Loss to follow‐up and mortality among HIV‐infected adolescents receiving antiretroviral therapy in Pune, India
Citation: Nimkar S, Valvi C, Kadam D, Rewari BB, Kinikar A, Gupte N, Suryavanshi N, Deluca A, Shankar A, Golub J, Bollinger R, Gupta A, Marbaniang I, Mave V. Loss to follow‐up and mortality among HIV‐infected adolescents receiving antiretroviral therapy in Pune, India. HIV Med. 2018 Jul;19(6):395-402. doi: 10.1111/hiv.12605. Epub 2018 Mar 24. PMID: 29573312 PMCID. PMC6082173 [Available on 2019-07-01].
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India has the highest number of HIV‐infected adolescents in Asia, but little is known about their treatment outcomes. We assessed rates and factors associated with loss to follow‐up (LTFU) and mortality among Indian adolescents.
The analysis included adolescents (10–19 years old) starting antiretroviral therapy (ART) between 2005 and 2014 at BJ Government Medical College, Pune, India. LTFU was defined as missing more than three consecutive monthly visits. The competing‐risks method was used to calculate subdistribution hazard ratios (SHRs) of predictors for LTFU, with death as the competing risk. Cox proportional hazard models were used to identify predictors of mortality.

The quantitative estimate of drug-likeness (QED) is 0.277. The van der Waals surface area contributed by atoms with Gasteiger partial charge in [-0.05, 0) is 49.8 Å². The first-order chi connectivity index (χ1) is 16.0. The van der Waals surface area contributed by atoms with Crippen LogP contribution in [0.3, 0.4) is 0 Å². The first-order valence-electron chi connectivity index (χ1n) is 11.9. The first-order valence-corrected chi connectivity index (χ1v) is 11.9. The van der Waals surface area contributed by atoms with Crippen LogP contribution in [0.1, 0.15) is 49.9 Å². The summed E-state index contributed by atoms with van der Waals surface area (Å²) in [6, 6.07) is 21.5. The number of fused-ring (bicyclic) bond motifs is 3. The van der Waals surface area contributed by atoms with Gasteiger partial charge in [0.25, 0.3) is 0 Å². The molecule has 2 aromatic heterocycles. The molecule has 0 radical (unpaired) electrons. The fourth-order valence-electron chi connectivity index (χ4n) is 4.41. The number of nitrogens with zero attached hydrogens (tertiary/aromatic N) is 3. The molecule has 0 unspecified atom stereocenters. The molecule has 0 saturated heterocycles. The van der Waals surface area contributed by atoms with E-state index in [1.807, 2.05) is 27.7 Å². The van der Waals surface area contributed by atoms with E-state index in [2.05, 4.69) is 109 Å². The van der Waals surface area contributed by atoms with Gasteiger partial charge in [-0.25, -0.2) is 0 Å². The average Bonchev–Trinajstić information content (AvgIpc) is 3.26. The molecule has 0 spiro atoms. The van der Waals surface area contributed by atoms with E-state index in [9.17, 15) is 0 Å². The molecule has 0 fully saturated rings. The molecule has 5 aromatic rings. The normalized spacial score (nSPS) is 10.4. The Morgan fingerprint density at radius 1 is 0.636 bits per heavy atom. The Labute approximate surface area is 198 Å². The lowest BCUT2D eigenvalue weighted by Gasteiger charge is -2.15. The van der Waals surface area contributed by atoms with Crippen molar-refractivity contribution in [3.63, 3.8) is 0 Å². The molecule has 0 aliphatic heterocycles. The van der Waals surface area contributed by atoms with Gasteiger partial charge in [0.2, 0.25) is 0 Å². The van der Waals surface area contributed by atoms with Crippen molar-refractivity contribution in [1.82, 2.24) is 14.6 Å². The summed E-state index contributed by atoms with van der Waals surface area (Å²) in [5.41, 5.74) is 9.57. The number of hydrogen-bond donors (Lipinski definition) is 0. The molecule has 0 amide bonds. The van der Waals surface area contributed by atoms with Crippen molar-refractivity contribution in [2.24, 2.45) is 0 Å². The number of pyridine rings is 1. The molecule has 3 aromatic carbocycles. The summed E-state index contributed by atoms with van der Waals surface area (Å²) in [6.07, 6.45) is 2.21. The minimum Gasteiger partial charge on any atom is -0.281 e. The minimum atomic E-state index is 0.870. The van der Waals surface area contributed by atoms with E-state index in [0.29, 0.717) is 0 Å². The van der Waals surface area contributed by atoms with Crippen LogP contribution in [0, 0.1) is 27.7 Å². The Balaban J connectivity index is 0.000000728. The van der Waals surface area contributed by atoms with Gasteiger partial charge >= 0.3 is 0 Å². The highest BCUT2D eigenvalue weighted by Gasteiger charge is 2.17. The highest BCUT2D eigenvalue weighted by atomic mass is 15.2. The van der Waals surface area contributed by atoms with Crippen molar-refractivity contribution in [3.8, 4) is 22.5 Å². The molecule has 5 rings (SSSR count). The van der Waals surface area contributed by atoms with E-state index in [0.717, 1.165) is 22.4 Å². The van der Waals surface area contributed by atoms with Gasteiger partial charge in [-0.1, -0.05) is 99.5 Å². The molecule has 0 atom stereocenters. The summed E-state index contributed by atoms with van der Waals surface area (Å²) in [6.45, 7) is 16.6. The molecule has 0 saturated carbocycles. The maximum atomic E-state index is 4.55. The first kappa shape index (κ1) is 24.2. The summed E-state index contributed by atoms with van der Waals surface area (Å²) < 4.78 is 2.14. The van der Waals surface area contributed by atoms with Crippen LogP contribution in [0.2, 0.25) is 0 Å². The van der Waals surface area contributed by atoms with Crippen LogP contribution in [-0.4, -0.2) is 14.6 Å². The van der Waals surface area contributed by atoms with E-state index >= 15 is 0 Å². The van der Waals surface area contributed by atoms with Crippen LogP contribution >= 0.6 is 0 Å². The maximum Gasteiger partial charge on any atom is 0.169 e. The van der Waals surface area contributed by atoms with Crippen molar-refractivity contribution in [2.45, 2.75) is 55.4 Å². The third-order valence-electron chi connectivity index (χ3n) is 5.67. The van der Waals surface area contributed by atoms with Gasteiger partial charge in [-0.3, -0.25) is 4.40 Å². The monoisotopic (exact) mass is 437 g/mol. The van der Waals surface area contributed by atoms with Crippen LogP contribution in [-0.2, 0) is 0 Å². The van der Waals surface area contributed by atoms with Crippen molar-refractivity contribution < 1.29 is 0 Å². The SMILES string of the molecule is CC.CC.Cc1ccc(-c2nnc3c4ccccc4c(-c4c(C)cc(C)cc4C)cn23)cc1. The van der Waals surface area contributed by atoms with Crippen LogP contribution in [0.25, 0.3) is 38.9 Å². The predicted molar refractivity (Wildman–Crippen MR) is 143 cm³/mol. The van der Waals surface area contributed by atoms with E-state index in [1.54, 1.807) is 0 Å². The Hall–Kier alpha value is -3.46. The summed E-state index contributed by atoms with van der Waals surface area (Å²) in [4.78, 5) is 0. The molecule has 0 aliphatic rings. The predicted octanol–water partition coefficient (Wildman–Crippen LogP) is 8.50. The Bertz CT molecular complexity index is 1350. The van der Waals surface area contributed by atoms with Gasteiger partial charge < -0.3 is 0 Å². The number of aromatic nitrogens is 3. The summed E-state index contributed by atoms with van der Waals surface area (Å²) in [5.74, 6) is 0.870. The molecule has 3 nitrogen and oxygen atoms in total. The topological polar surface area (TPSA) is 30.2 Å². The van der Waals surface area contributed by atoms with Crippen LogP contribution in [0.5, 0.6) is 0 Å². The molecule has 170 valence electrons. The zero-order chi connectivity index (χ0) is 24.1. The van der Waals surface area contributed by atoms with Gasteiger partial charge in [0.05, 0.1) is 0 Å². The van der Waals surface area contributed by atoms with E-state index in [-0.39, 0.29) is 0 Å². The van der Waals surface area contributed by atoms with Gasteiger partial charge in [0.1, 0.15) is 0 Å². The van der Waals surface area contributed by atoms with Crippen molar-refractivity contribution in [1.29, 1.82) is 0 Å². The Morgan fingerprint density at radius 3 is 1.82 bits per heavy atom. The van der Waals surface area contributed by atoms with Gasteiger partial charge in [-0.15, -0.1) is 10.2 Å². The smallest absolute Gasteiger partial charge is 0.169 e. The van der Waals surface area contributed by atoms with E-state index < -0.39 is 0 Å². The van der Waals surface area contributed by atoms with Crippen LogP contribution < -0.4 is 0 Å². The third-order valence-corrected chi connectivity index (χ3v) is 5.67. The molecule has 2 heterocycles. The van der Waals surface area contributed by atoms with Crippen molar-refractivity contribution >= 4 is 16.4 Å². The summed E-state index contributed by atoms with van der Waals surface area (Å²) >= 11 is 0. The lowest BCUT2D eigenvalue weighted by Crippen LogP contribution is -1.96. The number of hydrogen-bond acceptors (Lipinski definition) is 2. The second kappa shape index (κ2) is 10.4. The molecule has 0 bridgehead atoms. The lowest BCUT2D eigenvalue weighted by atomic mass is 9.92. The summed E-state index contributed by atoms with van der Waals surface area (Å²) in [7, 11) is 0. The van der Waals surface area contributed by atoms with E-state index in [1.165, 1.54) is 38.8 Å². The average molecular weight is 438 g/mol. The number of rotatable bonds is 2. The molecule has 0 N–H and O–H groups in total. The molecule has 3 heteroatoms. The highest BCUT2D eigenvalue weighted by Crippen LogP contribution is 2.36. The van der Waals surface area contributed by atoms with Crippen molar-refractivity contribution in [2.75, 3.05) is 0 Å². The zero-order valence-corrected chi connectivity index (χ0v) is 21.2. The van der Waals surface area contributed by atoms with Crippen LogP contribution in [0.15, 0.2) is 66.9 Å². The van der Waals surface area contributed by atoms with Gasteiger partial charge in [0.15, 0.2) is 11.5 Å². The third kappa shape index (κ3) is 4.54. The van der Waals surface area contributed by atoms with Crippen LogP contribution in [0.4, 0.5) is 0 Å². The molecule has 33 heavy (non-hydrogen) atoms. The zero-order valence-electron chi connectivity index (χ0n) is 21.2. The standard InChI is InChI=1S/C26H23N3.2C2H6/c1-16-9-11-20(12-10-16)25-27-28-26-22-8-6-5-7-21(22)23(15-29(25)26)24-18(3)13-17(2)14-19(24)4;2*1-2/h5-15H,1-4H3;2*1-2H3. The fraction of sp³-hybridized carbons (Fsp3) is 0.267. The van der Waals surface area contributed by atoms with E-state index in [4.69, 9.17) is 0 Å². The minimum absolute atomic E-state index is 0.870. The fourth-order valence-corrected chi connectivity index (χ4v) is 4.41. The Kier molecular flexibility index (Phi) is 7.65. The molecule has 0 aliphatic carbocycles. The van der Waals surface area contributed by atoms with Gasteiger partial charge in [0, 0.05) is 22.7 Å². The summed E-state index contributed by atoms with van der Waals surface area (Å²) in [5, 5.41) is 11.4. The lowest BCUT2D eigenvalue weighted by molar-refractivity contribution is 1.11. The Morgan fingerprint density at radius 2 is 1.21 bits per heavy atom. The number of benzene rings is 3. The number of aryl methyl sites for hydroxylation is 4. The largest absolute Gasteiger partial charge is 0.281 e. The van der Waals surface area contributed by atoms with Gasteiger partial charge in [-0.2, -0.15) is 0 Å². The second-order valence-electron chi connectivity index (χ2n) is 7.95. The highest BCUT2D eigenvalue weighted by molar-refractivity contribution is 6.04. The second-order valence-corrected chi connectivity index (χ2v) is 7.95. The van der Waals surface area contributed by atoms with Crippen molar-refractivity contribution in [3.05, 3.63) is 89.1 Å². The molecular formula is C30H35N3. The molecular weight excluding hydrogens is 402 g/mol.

Of 717 adolescents starting ART, 402 with complete data were included in the analysis. Of these, 61% were male and 80% were perinatally infected, and the median baseline CD4 count was 174 cells/μL. LTFU and mortality rates were 4.4 and 4.9/100‐person years, respectively. Cumulative LTFU incidence increased from 6% to 15% over 6 years. Age ≥ 15 years [adjusted SHR (aSHR) 2.44; 95% confidence interval (CI) 1.18–5.02] was a risk factor for LTFU. Cumulative mortality increased from 9.5% to 17.9% over 6 years. World Health Organization (WHO) stages III and IV [adjusted hazard ratio (aHR) 2.26; 95% CI: 1.14–4.48] and an increase in CD4 count by 100 cells/μL (aHR: 0.59; 95% CI: 0.43–0.83) were associated with mortality.
A third of adolescents had been lost to follow‐up or died by follow‐up year 6. Older age was a risk factor for LTFU and advanced clinical disease for death. Strategies to improve retention counselling for older adolescents and closer clinical monitoring of all adolescents must be considered.